The thing about the nature of training, is that once you’re beyond the beginner stages, you can’t really count on soreness or even strength gains as any real indicator of hypertrophy. Sometimes, realizing that time is a huge factor, you just have to cover your bases to to speak, and ride things out without anything really saying “yep, this is gonna work.”

Sure I had tried plenty of different approaches, but at the end of the day, you should just ensure sure you made the muscle work damn hard (in any of a zillion combinations of exercises, sets, rep schemes… that you happen to like or ‘feel’) every time you train, make sure your diet is on point every day (not just on training days either!) for several months at a time, and make sure that you’re actually honest with yourself when you appraise your physique for indicators of progress (ie. clothing fit, photos, mirror…)

I can be honest enough to admit that most of my progress happened when I didn’t realize it. I just kept busting my ass because I enjoyed it, and luckily I didn’t obsess about the time frame issue or else I just might have gotten depressed with the shot of reality.

S[/quote]

Thanks! I guess that I probably never gave it enough time/consistency. I’d focus intensely for a coupe of months, become disenchanted and move on, come back to them again for a period, etc.

Never really incorporated them into a regular repertoire.

Two thoughts here:

(1) Soreness will be most pronounced from exercises where you can hit the muscles hard in a STRETCHED position. Examples are wide-stride lunges for glutes, exaggerate ROM BB rows/RDLs for lats, exaggerate ROM french presses/tri extensions for triceps. etc. Point is that if you don’t do these types of exercise for particular muscle groups then little to no soreness should be expected. Might explain why few people get soreness in their shoulders.

(2) While I perfectly understand that increasing the frequency of training a muscle group can reduce or eliminate muscle soreness (going from 1x to 2x or 3x/week), IME there comes a point when a new form of soreness happens when you go to the batshit crazy end of the frequency spectrum - I call it “perma-soreness” because it just doesn’t go away but you can still perform well.

[quote]infinite_shore wrote:
Two thoughts here:

(1) Soreness will be most pronounced from exercises where you can hit the muscles hard in a STRETCHED position. Examples are wide-stride lunges for glutes, exaggerate ROM BB rows/RDLs for lats, exaggerate ROM french presses/tri extensions for triceps. etc. Point is that if you don’t do these types of exercise for particular muscle groups then little to no soreness should be expected. Might explain why few people get soreness in their shoulders.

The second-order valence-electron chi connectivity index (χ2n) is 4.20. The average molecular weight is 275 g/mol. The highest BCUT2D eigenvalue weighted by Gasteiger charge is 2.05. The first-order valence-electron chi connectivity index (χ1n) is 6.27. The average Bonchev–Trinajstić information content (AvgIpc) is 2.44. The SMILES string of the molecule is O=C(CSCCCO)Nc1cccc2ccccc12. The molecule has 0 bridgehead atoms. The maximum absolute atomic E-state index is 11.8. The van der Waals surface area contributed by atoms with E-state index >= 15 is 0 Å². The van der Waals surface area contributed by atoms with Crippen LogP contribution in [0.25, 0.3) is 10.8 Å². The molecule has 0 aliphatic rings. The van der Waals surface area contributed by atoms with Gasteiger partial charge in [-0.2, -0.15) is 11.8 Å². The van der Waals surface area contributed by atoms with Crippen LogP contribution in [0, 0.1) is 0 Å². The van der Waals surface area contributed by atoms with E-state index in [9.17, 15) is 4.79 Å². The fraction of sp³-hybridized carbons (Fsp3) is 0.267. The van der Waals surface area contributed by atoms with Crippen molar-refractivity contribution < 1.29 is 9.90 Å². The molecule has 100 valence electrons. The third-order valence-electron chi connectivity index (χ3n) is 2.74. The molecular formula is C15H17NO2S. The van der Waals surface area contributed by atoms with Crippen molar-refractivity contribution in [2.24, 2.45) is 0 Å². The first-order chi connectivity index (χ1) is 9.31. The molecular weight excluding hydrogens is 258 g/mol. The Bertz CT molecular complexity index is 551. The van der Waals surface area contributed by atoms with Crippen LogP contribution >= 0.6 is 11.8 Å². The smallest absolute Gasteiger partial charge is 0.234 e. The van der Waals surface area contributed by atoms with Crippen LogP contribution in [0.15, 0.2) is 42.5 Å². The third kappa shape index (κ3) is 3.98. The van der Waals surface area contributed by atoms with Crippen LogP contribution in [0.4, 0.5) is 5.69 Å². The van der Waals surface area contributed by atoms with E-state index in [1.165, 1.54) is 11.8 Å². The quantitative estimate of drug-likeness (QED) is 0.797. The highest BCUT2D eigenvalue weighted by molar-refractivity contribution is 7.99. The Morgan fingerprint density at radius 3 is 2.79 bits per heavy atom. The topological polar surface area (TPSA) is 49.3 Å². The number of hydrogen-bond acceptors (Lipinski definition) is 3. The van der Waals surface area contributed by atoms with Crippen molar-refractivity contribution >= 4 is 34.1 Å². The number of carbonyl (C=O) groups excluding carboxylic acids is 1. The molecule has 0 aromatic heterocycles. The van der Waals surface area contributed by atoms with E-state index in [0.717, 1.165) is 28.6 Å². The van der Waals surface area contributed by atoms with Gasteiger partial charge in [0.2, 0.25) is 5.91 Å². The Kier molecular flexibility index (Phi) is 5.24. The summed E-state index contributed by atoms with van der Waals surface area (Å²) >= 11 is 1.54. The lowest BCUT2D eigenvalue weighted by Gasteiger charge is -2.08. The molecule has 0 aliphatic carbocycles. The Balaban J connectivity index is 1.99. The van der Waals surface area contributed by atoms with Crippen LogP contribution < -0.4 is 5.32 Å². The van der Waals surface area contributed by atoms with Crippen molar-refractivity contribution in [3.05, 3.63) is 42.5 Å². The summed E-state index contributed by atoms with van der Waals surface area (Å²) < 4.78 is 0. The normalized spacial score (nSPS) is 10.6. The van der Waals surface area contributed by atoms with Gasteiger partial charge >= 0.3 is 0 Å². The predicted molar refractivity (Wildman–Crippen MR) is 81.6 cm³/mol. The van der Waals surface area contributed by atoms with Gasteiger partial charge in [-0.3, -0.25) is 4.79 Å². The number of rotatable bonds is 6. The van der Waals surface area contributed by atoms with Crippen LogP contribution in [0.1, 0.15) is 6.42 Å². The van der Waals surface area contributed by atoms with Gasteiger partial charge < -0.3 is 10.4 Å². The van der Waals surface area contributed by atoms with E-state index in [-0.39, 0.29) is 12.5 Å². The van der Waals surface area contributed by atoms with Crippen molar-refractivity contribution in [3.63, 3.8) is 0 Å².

(2) While I perfectly understand that increasing the frequency of training a muscle group can reduce or eliminate muscle soreness (going from 1x to 2x or 3x/week), IME there comes a point when a new form of soreness happens when you go to the batshit crazy end of the frequency spectrum - I call it “perma-soreness” because it just doesn’t go away but you can still perform well.[/quote]

I agree with both of your statements. I have a question (for anyone really):

Are there exercises that really stretch out shoulders? Medial/rear delts in particular. I can’t really think of any.

Staystrong, try what I call Klokov presses—behind the neck barbell presses with a snatch grip. They stretch my shoulders pretty good, not to mention working the traps as well.

[quote]infinite_shore wrote:
Two thoughts here:

(1) Soreness will be most pronounced from exercises where you can hit the muscles hard in a STRETCHED position. Examples are wide-stride lunges for glutes, exaggerate ROM BB rows/RDLs for lats, exaggerate ROM french presses/tri extensions for triceps. etc. Point is that if you don’t do these types of exercise for particular muscle groups then little to no soreness should be expected. Might explain why few people get soreness in their shoulders.

(2) While I perfectly understand that increasing the frequency of training a muscle group can reduce or eliminate muscle soreness (going from 1x to 2x or 3x/week), IME there comes a point when a new form of soreness happens when you go to the batshit crazy end of the frequency spectrum - I call it “perma-soreness” because it just doesn’t go away but you can still perform well.[/quote]

I have number 2 almost constantly in my mid back. Probably because it gets hit with lots of frequency. Directly 2x a week and 2x indirectly from stabilizing squats and Deads.

I’ve found shoulders and arms rarely get doms. And the only way to get it is to do an insane stupid workout. But I’ve switched to frequency and medium volume for those and my arms are never sore and have never grown better